“It’s a pretty rare skill set to be able to have both very good qualifications substantively in economics…and also to have the skills to sit in the stand and testify and explain it in plain English,” said Janelle Wrigley, managing editor at Thomson Reuters’ Practical Law and former FTC prosecutor. “Not everybody can do that. And the people that can do it can charge pretty good fees.”
Those fees can range as high as $1,350 an hour, according to a 2016 ProPublica investigation of a federal review of a proposed $85 billion merger between AT&T and Time Warner. (That case hinged, in part, on an infamous debate between well-paid consultants about whether the merger would raise the projected price of a cable subscription by 45 cents.)
The consultants’ bills quickly pile up, and they can make bringing an antitrust lawsuit prohibitively expensive. To fund an antitrust complaint against Google, for instance, Texas attorney general Ken Paxton asked the state legislature for $43 million in January; nearly half the total—$20 million—was meant to pay expert witnesses in the case.
Over time, Kovacic says, economic consultancies have nudged courts to consider ever-more-complicated formulas for quantifying the economic impact of any antitrust enforcement decision. “They have pushed the system in the direction of more complex analysis,” he said. “As you make the system more complex, you tend to favor defendants—especially big defendants. Big defendants can typically afford to apply more resources than plaintiffs can to antitrust cases, and that’s even true of the federal government.”
The major consultancies—which include large, globe-spanning firms like Charles River Associates and Compass Lexecon—recruit trained economists from across the ideological spectrum, to make sure they’re prepared to argue any side of any case. “They can testify that the world is flat or round,” said Kovacic. “They have someone who can do both.”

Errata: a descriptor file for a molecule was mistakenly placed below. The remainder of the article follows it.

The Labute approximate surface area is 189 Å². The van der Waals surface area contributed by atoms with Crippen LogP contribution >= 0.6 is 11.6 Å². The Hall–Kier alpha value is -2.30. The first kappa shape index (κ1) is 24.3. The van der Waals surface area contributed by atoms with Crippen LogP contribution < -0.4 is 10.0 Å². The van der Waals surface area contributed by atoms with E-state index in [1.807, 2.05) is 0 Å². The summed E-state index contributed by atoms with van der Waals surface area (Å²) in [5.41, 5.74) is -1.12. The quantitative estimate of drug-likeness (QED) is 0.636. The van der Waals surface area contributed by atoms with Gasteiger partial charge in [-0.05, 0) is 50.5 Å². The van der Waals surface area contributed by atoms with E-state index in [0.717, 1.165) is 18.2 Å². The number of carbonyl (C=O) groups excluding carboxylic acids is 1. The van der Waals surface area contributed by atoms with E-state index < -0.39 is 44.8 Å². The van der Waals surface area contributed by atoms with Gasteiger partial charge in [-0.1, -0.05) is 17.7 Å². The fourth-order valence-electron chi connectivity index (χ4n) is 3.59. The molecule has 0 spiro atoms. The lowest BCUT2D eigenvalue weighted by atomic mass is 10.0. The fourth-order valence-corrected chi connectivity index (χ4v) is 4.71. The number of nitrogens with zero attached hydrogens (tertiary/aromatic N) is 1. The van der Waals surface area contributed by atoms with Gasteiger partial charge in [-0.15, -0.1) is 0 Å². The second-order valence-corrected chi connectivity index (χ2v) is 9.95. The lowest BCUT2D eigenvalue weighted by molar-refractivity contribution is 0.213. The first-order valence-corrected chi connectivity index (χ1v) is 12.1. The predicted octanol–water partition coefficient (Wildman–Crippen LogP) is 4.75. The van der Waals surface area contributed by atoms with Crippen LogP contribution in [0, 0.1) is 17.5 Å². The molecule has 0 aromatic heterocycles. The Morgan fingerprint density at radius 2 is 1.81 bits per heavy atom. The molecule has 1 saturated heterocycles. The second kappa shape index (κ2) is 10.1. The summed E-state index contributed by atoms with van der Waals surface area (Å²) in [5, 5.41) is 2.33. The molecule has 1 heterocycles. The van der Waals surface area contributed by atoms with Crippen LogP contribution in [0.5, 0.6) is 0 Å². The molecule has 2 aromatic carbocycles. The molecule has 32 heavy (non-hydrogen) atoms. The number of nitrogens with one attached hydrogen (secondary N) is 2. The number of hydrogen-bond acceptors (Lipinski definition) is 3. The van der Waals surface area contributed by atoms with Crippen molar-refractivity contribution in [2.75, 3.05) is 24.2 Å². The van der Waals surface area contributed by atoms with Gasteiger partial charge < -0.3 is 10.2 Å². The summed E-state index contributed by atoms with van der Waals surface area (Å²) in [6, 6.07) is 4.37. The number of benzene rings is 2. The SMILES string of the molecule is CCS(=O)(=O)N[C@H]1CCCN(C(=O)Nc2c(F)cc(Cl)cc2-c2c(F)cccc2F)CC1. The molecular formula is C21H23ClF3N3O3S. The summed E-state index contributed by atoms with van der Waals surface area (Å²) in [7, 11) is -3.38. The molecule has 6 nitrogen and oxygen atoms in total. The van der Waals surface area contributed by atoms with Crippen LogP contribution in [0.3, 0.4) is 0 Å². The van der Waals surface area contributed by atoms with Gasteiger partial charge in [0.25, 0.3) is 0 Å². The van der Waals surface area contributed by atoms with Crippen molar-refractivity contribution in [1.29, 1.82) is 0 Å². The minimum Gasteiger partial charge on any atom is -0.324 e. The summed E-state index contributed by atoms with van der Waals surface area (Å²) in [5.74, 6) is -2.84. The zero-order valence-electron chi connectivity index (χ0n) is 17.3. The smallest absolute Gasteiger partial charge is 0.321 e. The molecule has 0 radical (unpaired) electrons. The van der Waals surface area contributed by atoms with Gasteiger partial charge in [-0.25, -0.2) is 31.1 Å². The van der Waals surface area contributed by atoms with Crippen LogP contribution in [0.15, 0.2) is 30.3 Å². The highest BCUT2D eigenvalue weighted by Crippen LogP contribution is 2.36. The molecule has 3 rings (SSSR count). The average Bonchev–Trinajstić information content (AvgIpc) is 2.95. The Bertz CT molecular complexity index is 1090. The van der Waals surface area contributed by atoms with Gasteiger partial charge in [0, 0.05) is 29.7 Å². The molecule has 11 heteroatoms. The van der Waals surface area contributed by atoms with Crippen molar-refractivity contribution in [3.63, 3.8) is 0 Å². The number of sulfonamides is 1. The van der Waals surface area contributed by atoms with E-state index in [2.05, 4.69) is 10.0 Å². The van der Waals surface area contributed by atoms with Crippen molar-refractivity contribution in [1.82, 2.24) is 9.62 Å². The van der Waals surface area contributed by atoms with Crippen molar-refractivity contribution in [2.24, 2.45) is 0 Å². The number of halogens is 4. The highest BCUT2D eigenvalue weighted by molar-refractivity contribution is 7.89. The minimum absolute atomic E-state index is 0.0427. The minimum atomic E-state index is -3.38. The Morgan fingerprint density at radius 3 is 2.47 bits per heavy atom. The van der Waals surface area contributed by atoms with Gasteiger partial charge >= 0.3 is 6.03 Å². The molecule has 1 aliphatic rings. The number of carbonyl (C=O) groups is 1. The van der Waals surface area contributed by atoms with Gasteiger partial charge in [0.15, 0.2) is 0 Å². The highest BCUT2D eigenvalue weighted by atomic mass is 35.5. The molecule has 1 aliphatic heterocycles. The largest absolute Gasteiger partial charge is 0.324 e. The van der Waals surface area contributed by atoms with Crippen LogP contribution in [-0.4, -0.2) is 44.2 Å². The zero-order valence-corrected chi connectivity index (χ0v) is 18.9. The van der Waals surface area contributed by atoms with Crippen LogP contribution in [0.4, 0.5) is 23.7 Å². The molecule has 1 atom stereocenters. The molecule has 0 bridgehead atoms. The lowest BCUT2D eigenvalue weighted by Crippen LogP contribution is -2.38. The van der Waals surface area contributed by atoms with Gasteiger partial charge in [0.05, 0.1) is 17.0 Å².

Kovacic spoke to Quartz in March and was not commenting on the specifics of the Epic v. Apple case. But it’s worth noting that at least one consultancy—Global Economics Group—does appear to have expert witnesses working both sizes of the Apple trial. In the trial’s second week, Epic called the firm’s chairman, David Evans, to testify that Apple has a monopoly on the app market, while Apple called Richard Schmalensee, a director at the firm, to testify just the opposite. Global Economics did not immediately respond to a request for comment.
In a case like Epic v. Apple, where both sides can afford to bring in plenty of high-priced experts, neither side is going to win simply because it hired the most expensive group of consultants. According to tentative witness lists submitted by both companies, they each had half a dozen expert witnesses from prestigious firms ready to deploy. But no matter which version of economic reality the judge ultimately accepts, she’ll be choosing from a menu of options presented by the niche industry of antitrust consultants.